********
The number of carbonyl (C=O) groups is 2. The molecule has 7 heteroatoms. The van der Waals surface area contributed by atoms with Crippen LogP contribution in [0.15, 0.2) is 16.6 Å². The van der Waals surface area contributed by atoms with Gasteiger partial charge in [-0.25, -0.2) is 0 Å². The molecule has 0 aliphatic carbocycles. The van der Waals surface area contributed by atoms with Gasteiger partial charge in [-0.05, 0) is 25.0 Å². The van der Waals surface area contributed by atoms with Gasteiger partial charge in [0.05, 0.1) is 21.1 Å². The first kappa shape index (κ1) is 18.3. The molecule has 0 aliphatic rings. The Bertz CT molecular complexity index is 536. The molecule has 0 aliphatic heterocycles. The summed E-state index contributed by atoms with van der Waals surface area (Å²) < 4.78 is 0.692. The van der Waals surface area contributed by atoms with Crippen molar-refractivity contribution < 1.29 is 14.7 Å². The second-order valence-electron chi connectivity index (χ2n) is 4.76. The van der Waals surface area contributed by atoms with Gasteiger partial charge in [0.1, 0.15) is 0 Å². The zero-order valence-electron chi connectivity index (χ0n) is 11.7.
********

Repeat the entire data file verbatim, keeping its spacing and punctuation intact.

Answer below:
The number of carbonyl (C=O) groups is 2. The molecule has 7 heteroatoms. The van der Waals surface area contributed by atoms with Crippen LogP contribution in [0.15, 0.2) is 16.6 Å². The van der Waals surface area contributed by atoms with Gasteiger partial charge in [-0.25, -0.2) is 0 Å². The molecule has 0 aliphatic carbocycles. The van der Waals surface area contributed by atoms with Gasteiger partial charge in [-0.05, 0) is 25.0 Å². The van der Waals surface area contributed by atoms with Gasteiger partial charge in [0.05, 0.1) is 21.1 Å². The first kappa shape index (κ1) is 18.3. The molecule has 0 aliphatic rings. The Bertz CT molecular complexity index is 536. The molecule has 0 aliphatic heterocycles. The summed E-state index contributed by atoms with van der Waals surface area (Å²) < 4.78 is 0.692. The van der Waals surface area contributed by atoms with Crippen molar-refractivity contribution < 1.29 is 14.7 Å². The second-order valence-electron chi connectivity index (χ2n) is 4.76. The van der Waals surface area contributed by atoms with Gasteiger partial charge in [0.1, 0.15) is 0 Å². The zero-order valence-electron chi connectivity index (χ0n) is 11.7.